Watching Harry Clarke I was reminded of the 1968 Pasolini film Teorama which starred Terrance Stamp in his prime. In that story, a beautiful young man called only “The Visitor” arrived at a bourgeois Italian family home and had palliative sexual affairs with everyone in the house, including the maid. When he left as abruptly as arriving, each confronted life differently.
Here, the very good looking Billy Crudup plays Midwesterner Philip Brugglestein, a born outsider who decides at the age of eight that he’s not speaking in his own voice and assumes a British accent. When the protagonist is able to flee a small town and come to New York City, the accent enables imagination to expand. Living hand to mouth, he takes advantage of circumstances and inveigles his way into the bosom of the rich Schmidt family with no more motivation than that of an enthusiastic tourist.
The first time Philip is questioned by Mark Schmidt, he spontaneously identifies himself as Harry Clarke, not only a Londoner, but a cockney. He was, Philip tells the stranger, for 20 years the tour manager and personal friend of singer Sade Adu, known as Sade, one of many fluent, colorful lies. Despite the fact that he sounds lower class, must seem uneducated, and undoubtedly looks fairly impoverished, he’s welcomed by the family for reasons of assumed star proximity and his obvious, if unalluded-to attractiveness. Harry beds them all with ingenuousness.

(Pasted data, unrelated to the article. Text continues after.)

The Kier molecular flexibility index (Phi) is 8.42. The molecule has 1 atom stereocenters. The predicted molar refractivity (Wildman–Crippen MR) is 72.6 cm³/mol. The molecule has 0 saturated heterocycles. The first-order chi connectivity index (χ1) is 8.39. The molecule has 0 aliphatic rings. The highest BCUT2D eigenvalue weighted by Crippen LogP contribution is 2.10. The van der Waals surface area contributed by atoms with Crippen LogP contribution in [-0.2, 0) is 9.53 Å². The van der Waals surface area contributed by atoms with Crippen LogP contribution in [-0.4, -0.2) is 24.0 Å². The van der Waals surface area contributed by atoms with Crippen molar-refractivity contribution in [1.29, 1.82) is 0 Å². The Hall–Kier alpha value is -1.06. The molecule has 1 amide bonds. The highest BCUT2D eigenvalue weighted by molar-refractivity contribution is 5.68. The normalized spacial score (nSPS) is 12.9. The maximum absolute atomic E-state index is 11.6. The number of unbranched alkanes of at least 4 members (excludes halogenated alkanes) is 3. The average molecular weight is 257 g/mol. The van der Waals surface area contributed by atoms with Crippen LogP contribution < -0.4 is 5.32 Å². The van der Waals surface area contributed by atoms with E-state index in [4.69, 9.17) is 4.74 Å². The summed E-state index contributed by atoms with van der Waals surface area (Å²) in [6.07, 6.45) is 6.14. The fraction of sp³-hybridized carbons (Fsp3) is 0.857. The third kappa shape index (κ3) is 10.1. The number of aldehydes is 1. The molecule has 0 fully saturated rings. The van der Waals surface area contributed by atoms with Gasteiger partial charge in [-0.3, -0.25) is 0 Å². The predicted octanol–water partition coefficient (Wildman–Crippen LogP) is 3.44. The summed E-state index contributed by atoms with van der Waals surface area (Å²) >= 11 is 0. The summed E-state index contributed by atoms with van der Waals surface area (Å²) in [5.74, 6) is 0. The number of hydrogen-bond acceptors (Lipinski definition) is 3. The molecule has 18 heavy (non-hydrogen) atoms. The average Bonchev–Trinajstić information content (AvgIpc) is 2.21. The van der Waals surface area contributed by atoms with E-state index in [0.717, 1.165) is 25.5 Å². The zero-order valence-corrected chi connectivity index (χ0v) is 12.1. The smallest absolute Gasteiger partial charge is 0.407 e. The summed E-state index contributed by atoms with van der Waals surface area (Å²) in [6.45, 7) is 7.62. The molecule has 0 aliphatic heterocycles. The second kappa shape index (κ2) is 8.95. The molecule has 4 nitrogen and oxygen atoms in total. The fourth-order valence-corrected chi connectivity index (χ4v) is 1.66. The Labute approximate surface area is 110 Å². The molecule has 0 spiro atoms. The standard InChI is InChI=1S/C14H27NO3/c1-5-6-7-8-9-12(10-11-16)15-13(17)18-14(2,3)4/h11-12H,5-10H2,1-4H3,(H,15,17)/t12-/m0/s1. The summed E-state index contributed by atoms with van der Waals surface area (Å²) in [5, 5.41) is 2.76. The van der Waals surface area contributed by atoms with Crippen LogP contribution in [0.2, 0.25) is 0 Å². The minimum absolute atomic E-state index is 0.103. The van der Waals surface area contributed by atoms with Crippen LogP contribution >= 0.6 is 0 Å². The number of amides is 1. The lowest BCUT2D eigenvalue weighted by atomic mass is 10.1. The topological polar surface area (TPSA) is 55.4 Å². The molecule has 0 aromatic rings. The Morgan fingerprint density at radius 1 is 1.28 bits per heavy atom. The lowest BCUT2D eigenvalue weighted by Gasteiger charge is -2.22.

The point of playwright David Cale’s piece doesn’t seem to be its unresolved journey, but rather a look at the mercurial Harry and opportunity for an actor to embody multiple personalities. (Cale performs solo works. One assumes he wrote this for himself.) Billy Crudup does this with skill, segueing back and forth from Harry’s three, count-m, accents, his father, and the Schmidts, men and women alike.
Our hero speaks and moves like a rabbit, quickly, instinctively, eagerly. Though occasionally these attributes overlap personification of Mark Schmidt, Crudup mostly keeps his characters separate, changing with speed and precision. The actor vibrates with theatrical focus through the entire production.
Though character representation is good, Director Leigh Silverman doesn’t do much with her actor in terms of gesture or movement.
Alexander Dodge’s minimal Scenery is immeasurably enhanced by eloquent, mood-shifting Lighting Design by Alan C. Edwards.
Photos by Carol Rosegg
Harry Clarke by David Cale
Starring Billy Crudup
Directed by Leigh Silverman
108 East 15th Street
Through December 17, 2017